This article appeared in the Sunday edition of Die Welt on November 28. Woody Allen lies on an anylyst's couch complaining about his girlfriend, played by Diane Keaton--from the movie Annie Hall. This scene is actually filmed split-screen, with Keaton complaining to her psychiatrist about Allen. In Germany, Annie Hall was released under the title Der Stadtneurotiker, or "The Urban Neurotic." The way the film plays out, the neurotic could be either of them, if not both.
The remarkable article talks about how much psychiatric intervention has appeared in feature films. I can think of several right away: Spellbound, starring Gregory Peck and Ingrid Bergman, directed by Alfred Hitchcock; The Seventh Veil starring Ann Todd and James Mason, directed by Compton Bennett, and the ultimate psychological classic Persona, starring Liv Ullmann and directed by her lover, Ingmar Bergman.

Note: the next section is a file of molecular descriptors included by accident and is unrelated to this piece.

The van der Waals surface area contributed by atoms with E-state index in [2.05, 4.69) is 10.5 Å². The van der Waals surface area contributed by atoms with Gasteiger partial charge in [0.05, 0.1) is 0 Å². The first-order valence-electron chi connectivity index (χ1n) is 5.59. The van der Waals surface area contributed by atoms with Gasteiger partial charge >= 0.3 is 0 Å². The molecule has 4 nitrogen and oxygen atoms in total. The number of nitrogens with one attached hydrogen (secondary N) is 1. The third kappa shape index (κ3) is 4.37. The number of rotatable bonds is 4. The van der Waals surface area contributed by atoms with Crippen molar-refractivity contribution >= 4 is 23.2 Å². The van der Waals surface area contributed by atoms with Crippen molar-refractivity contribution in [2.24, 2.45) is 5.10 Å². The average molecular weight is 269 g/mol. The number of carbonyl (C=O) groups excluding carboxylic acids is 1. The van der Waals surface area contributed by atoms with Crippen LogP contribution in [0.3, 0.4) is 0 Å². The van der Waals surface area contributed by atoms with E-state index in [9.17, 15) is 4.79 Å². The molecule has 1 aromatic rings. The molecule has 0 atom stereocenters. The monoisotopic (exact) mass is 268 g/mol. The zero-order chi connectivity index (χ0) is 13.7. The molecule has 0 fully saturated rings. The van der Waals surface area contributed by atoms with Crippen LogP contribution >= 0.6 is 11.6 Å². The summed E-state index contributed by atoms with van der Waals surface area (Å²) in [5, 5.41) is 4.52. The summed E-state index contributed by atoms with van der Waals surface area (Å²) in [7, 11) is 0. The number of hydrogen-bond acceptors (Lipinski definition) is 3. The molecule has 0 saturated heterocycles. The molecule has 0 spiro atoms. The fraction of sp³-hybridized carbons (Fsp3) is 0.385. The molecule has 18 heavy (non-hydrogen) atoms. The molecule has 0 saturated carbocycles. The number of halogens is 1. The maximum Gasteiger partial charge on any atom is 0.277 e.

I include a two-minute YouTube video of Annie Hall to show my readers its humor and inventiveness. Allen inserts himself into a fantasy about his own childhood. His classmates make predictions about their own lives that are sort of unsettling, but also visually stunning.
But I don't recommend sitting through all 93 minutes of it. The main characters say their lines with no particular involvement. You can be neurotic and still have passion. The characters appear to talk at each other, rather than to each other. Most of all, their interactions lack urgency and an intimate level of involvement.
I once had a girlfriend (live-in) who became disoriented in the dark. In the middle of the night, she would switch on the light beside the bed, looking startled. If I climbed out of bed, she would grasp my arm with an unsettling whimper, still sound asleep. I don't see that kind of insecurity in Annie Hall. I can't see an intimate aura to the characters' relations.